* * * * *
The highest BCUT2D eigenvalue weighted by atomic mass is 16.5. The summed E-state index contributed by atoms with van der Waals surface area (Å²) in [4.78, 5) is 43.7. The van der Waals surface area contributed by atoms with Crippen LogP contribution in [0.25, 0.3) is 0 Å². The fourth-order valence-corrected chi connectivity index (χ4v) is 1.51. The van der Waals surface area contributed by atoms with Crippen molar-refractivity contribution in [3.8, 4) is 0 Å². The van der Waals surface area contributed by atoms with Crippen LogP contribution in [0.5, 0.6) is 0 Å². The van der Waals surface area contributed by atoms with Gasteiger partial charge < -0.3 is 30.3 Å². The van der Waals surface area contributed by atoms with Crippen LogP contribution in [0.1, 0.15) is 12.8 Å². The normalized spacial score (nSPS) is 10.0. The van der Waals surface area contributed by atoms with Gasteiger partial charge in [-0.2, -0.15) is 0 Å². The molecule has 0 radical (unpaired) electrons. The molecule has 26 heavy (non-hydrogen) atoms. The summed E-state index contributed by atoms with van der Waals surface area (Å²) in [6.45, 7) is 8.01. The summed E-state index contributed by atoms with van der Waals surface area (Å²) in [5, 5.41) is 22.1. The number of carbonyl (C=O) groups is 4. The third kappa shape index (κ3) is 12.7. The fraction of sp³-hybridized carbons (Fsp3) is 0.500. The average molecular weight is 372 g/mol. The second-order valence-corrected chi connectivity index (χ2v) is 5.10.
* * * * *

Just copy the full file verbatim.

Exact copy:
The highest BCUT2D eigenvalue weighted by atomic mass is 16.5. The summed E-state index contributed by atoms with van der Waals surface area (Å²) in [4.78, 5) is 43.7. The van der Waals surface area contributed by atoms with Crippen LogP contribution in [0.25, 0.3) is 0 Å². The fourth-order valence-corrected chi connectivity index (χ4v) is 1.51. The van der Waals surface area contributed by atoms with Crippen molar-refractivity contribution in [3.8, 4) is 0 Å². The van der Waals surface area contributed by atoms with Crippen LogP contribution in [0.5, 0.6) is 0 Å². The van der Waals surface area contributed by atoms with Gasteiger partial charge < -0.3 is 30.3 Å². The van der Waals surface area contributed by atoms with Crippen LogP contribution in [0.1, 0.15) is 12.8 Å². The normalized spacial score (nSPS) is 10.0. The van der Waals surface area contributed by atoms with Gasteiger partial charge in [-0.2, -0.15) is 0 Å². The molecule has 0 radical (unpaired) electrons. The molecule has 26 heavy (non-hydrogen) atoms. The summed E-state index contributed by atoms with van der Waals surface area (Å²) in [6.45, 7) is 8.01. The summed E-state index contributed by atoms with van der Waals surface area (Å²) in [5, 5.41) is 22.1. The number of carbonyl (C=O) groups is 4. The third kappa shape index (κ3) is 12.7. The fraction of sp³-hybridized carbons (Fsp3) is 0.500. The average molecular weight is 372 g/mol. The second-order valence-corrected chi connectivity index (χ2v) is 5.10.